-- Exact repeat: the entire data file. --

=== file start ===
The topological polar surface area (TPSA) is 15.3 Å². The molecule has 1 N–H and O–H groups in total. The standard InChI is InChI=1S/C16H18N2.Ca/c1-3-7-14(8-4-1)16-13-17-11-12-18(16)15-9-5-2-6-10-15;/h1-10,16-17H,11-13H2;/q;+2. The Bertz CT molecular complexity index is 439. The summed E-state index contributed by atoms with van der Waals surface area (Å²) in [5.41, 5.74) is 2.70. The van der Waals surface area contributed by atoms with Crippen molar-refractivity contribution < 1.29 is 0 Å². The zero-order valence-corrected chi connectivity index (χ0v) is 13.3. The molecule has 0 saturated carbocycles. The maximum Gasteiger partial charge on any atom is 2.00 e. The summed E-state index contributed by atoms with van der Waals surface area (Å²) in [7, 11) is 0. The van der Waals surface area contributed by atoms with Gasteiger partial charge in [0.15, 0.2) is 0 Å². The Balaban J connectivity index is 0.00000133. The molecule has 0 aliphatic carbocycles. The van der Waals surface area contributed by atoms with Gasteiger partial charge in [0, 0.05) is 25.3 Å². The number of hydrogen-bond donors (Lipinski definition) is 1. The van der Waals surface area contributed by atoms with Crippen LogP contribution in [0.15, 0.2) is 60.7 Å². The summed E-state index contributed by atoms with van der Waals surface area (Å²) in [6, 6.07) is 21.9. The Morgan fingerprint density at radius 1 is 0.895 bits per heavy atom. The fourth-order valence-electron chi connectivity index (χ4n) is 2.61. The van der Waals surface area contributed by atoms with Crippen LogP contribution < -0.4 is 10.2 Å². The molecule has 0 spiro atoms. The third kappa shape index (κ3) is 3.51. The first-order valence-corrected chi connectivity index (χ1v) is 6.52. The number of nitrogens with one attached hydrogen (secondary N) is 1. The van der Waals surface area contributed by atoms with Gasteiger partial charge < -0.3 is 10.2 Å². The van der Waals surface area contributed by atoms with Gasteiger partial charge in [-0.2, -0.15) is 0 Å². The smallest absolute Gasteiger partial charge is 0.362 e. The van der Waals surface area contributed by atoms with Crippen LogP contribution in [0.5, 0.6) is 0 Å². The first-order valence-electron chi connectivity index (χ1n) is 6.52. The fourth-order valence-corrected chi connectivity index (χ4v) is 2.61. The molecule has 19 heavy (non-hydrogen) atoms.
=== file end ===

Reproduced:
The topological polar surface area (TPSA) is 15.3 Å². The molecule has 1 N–H and O–H groups in total. The standard InChI is InChI=1S/C16H18N2.Ca/c1-3-7-14(8-4-1)16-13-17-11-12-18(16)15-9-5-2-6-10-15;/h1-10,16-17H,11-13H2;/q;+2. The Bertz CT molecular complexity index is 439. The summed E-state index contributed by atoms with van der Waals surface area (Å²) in [5.41, 5.74) is 2.70. The van der Waals surface area contributed by atoms with Crippen molar-refractivity contribution < 1.29 is 0 Å². The zero-order valence-corrected chi connectivity index (χ0v) is 13.3. The molecule has 0 saturated carbocycles. The maximum Gasteiger partial charge on any atom is 2.00 e. The summed E-state index contributed by atoms with van der Waals surface area (Å²) in [7, 11) is 0. The van der Waals surface area contributed by atoms with Gasteiger partial charge in [0.15, 0.2) is 0 Å². The Balaban J connectivity index is 0.00000133. The molecule has 0 aliphatic carbocycles. The van der Waals surface area contributed by atoms with Gasteiger partial charge in [0, 0.05) is 25.3 Å². The number of hydrogen-bond donors (Lipinski definition) is 1. The van der Waals surface area contributed by atoms with Crippen LogP contribution in [0.15, 0.2) is 60.7 Å². The summed E-state index contributed by atoms with van der Waals surface area (Å²) in [6, 6.07) is 21.9. The Morgan fingerprint density at radius 1 is 0.895 bits per heavy atom. The fourth-order valence-electron chi connectivity index (χ4n) is 2.61. The van der Waals surface area contributed by atoms with Crippen LogP contribution < -0.4 is 10.2 Å². The molecule has 0 spiro atoms. The third kappa shape index (κ3) is 3.51. The first-order valence-corrected chi connectivity index (χ1v) is 6.52. The number of nitrogens with one attached hydrogen (secondary N) is 1. The van der Waals surface area contributed by atoms with Gasteiger partial charge < -0.3 is 10.2 Å². The van der Waals surface area contributed by atoms with Gasteiger partial charge in [-0.2, -0.15) is 0 Å². The smallest absolute Gasteiger partial charge is 0.362 e. The van der Waals surface area contributed by atoms with Crippen LogP contribution in [0.5, 0.6) is 0 Å². The first-order valence-electron chi connectivity index (χ1n) is 6.52. The fourth-order valence-corrected chi connectivity index (χ4v) is 2.61. The molecule has 19 heavy (non-hydrogen) atoms.